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Exubera Runs Into More Woes - Wall St Jnl
  Wall St Jnl
April 10, 2008; Page D2
The once-promising concept of inhaled insulin is now all but dead.
Pfizer Inc. said Wednesday that during clinical trials six diabetics taking its inhaled insulin, Exubera, developed lung cancer, compared with one case of the malignancy among patients not using Exubera.
The New York drug maker already had announced in October that it would take a $2.8 billion charge to stop marketing the medicine, citing lackluster demand. Executives originally estimated that this novel alternative to injecting insulin could be a $2-billion-a-year business.
Exubera has remained available while doctors transitioned patients to new therapies and Pfizer's partner, Nektar Therapeutics of San Carlos, Calif., sought a new marketing partner. About 1,200 patients were in transition and 2,800 remained in clinical trials. Nektar now has decided to shelve its plans to find a new partner, and Pfizer is ceasing shipments of the inhaler and will stop manufacturing it.
Other companies that invested in inhaled insulin have dropped out one by one, after Exubera's disappointing sales showed that diabetics were reluctant to use cumbersome devices in place of sleek needles. Eli Lilly & Co. abandoned a partnership with Alkermes Inc. last month. Another company, MannKind Corp., is continuing to develop its inhaled insulin, but the cancer news sent its stock down Wednesday 60%, or $3.50, to $2.35, in 4 p.m. Nasdaq Stock Market composite trading.
All the patients who developed lung cancer had a history of smoking, and Pfizer said the numbers are too small to determine whether there is a causal link between the disease and the medicine.
The cancer concern is likely to seriously limit inhaled insulin's prospects, and could cast a pall over future efforts to use inhalers for other medicines. "You say the word 'cancer' and it's enough to scare the specialists, so it's going to be an uphill battle for anyone remaining," said Aileen Salares, a Leerink Swann biotechnology analyst. Jami Rubin, a Morgan Stanley drug-industry analyst, declared inhaled insulin dead.
MannKind remains committed to inhaled insulin, saying its version poses less danger because it passes more quickly through the lungs and has shown no lung-cancer link. The Valencia, Calif., company is studying the implications of the Exubera situation and is in contact with its data-safety monitors and the Food and Drug Administration. "We need time to look at what the Pfizer announcement really means," said Richard Anderson, MannKind's chief financial officer.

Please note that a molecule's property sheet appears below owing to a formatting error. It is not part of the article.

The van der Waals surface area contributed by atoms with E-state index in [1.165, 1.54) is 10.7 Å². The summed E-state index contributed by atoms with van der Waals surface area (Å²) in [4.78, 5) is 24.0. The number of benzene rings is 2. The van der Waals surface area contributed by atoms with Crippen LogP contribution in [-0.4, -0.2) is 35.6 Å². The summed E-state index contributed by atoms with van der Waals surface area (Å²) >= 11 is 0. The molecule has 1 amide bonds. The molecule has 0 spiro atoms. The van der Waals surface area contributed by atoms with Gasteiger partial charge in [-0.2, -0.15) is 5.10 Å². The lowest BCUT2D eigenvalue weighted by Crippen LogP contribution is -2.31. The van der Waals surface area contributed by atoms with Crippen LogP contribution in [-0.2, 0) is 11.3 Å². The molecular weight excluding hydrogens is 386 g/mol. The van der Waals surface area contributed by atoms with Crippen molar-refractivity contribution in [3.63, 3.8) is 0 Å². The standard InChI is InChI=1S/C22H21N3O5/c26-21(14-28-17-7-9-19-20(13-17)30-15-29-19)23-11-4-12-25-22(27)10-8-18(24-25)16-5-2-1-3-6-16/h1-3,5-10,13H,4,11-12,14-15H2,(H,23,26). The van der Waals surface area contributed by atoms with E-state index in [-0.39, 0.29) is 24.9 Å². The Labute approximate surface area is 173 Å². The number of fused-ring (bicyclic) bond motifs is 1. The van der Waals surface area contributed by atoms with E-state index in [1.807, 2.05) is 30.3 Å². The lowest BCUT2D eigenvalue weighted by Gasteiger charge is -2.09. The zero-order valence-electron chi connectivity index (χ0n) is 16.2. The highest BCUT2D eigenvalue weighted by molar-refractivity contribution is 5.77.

Pfizer knew about three of the six clinical-trial cases when it made its case for Exubera's approval before an FDA advisory board in September 2005. It also knew about the lone case in the studies' control group, and presented that data to the FDA. The 3-to-1 ratio wasn't unusual, said Neville Jackson, the Exubera development-team leader at Pfizer. "None of us was concerned," he said.
The FDA didn't note the cancer cases in the product label when it approved Exubera in early 2006, because they weren't statistically meaningful and reflected a common problem in smokers, said agency spokeswoman Susan Cruzan. The FDA recently requested that Pfizer update the product's label because the reports were increasing and crossed a "threshold," Ms. Cruzan said, "where even though it's not statistically significant, people should have that information."
Dr. Jackson said Pfizer learned about the additional cases in late November or early December of last year , and its decision in October to abandon the product had nothing to do with safety.
Concerns about inhaled insulin's effects on lung function have been well known and stalled the approval of Exubera for years. But the cancer link surprised doctors and analysts. Some doctors had speculated that putting a protein such as insulin into the lungs could cause abnormal cells to grow, said Jay Skyler, associate director of the University of Miami's Diabetes Research Institute, who has consulted for all the major companies involved in inhaled insulin research. But, he said, "Most of us discounted it. I never thought cancer was a serious risk."
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